Art Theft: The Most Intriguing and Famous Cases in History



Art theft is an ancient and complicated criminal offense. When you look at the a few of the most popular cases of art thefts in history, you see completely prepared operations that involve art dealerships, art fakers, mobsters, ransoms, and millions of dollars. Here you can read about a few of the most famous cases of art theft in the history.

The First Theft:
The very first recorded case of art theft was in 1473, when two panels of altarpiece of the Last Judgment by the Dutch painter Hans Memling were taken. While the triptych was being transported by ship from the Netherlands to Florence, the ship was assaulted by pirates who took it to the Gdansk cathedral in Poland. Nowadays, the piece is shown at the National Museum in Gdansk where it was recently moved from the Basilica of the Presumption.

The A Lot Of Famous Theft:
The most well-known story of art theft includes one of the most popular paintings worldwide and among the most popular artists in history as a suspect. In the night of August 21, 1911, the Mona Lisa was stolen from the Louver. Soon after, Pablo Picasso was apprehended and questioned by the police, but was released rapidly.

It turned out that the 30 × 21 inch painting was taken by one of the museum employees by the name of Vincenzo Peruggia, who merely brought it hidden under his coat. The criminal activity was thoroughly performed by a well-known con man, Eduardo de Valfierno, who was sent out by an art faker who meant to make copies and sell them as if they were the original painting.

While Yves Chaudron, the art faker, was busy creating copies for the popular work of art, Mona Lisa was still hidden at Peruggias home. After two years in which Peruggia did not hear from Chaudron, he aimed to make the very best from his stolen excellent. Eventually, Peruggia was captured by the authorities while aiming to offer the painting to an art dealer from Florence, Italy. The Mona Lisa was gone back to the Louver in 1913.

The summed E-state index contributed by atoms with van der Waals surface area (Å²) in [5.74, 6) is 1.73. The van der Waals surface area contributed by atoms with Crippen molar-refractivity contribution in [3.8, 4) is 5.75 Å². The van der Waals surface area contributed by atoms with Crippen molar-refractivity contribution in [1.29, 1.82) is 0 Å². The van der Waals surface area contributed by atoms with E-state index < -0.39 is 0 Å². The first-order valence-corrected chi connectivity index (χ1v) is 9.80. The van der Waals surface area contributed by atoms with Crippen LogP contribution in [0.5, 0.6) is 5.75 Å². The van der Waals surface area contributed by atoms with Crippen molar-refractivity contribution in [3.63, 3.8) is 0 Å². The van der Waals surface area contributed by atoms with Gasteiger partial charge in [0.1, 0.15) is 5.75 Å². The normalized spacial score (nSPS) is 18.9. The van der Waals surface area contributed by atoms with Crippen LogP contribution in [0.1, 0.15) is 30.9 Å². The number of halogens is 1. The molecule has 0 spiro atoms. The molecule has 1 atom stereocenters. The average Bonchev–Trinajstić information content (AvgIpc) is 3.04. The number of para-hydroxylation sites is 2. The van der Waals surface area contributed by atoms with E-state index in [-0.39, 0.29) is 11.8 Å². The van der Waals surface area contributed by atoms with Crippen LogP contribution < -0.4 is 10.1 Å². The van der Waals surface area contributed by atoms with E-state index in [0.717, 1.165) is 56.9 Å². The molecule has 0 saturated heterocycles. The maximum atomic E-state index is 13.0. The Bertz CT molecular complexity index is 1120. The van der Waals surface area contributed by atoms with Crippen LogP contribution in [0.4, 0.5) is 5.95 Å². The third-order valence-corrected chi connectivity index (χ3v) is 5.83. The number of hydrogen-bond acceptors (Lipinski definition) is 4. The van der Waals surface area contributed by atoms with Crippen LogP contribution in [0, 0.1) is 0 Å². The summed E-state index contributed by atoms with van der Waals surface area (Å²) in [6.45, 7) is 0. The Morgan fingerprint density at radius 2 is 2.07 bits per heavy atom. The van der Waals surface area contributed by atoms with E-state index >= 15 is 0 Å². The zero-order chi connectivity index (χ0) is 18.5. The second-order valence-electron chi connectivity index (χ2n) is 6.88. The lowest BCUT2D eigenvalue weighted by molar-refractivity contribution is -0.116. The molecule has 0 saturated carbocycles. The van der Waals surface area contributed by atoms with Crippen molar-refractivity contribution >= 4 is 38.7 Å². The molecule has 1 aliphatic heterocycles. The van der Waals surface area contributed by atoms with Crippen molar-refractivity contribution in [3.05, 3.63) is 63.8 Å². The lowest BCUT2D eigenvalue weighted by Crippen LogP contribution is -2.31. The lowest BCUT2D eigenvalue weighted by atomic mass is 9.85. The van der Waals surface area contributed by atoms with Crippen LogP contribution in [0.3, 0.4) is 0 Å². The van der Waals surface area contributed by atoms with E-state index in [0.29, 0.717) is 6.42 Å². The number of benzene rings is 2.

The Biggest Theft in the U.S.A:
The biggest art theft in United States happened at the Isabella Stewart Gardner Museum. On the night of March 18, 1990, a group of burglars wearing cops uniforms got into the museum and took thirteen paintings whose cumulative value was approximated at around 300 million dollars. The thieves took 2 paintings and one print by Rembrandt, and works of Vermeer, Manet, Degas, Govaert Flinck, as well as a French and a Chinese artifact.

Since yet, none of the paintings have actually been found and the case is still https://www.youtube.com/playlist?list=PLNxmDR0Lf7eKav0Z4XkSZcWl9N4D2c9qa unsolved. Inning accordance with current rumors, the FBI are examining the possibility that the Boston Mob along with French art dealers are connected to the criminal activity.

The Scream:
The painting by Edvard Munchs, The Scream, is most likely the most demanded painting by art burglars in history. It has been stolen twice and was only just recently recuperated. In 1994, during the Winter Olympics in Lillehammer, Norway, The Scream was https://www.whitepages.com/name/Kurt-Criter/Denver-CO stolen from an Oslo gallery by 2 burglars who broke through an open window, set off the alarm and left a note saying: thanks for the poor security.

Three months later on, the holders of the painting approached the Norwegian Federal government with an deal: 1 million dollars ransom for Edvard Munchs The Scream. The Government declined the deal, but the Norwegian cops collaborated with the British Police and the Getty Museum to arrange a sting operation that restored the painting to where it belongs.

While Museum officials waiting for the burglars to demand ransom loan, rumors claimed that both paintings were burned to conceal evidence. Ultimately, the Norwegian cops found the 2 paintings on August 31, 2006 however the facts on how they were recuperated are not understood.


When you look at the some of the most well-known cases of art thefts in history, you see completely prepared operations that include art dealerships, art fakers, mobsters, ransoms, and millions of dollars. The most popular story of art theft includes one of the most popular paintings in the world and one of the most popular artists in history as a suspect. The crime was carefully conducted by a well-known con man, Eduardo de Valfierno, who was sent by an art faker who intended to make copies and sell them as if they were the original painting.

Ultimately, Peruggia was captured by the police while attempting to sell the painting to an art dealer from Florence, Italy. The painting by Edvard Munchs, The Scream, is most likely the most sought after painting by art burglars in history.

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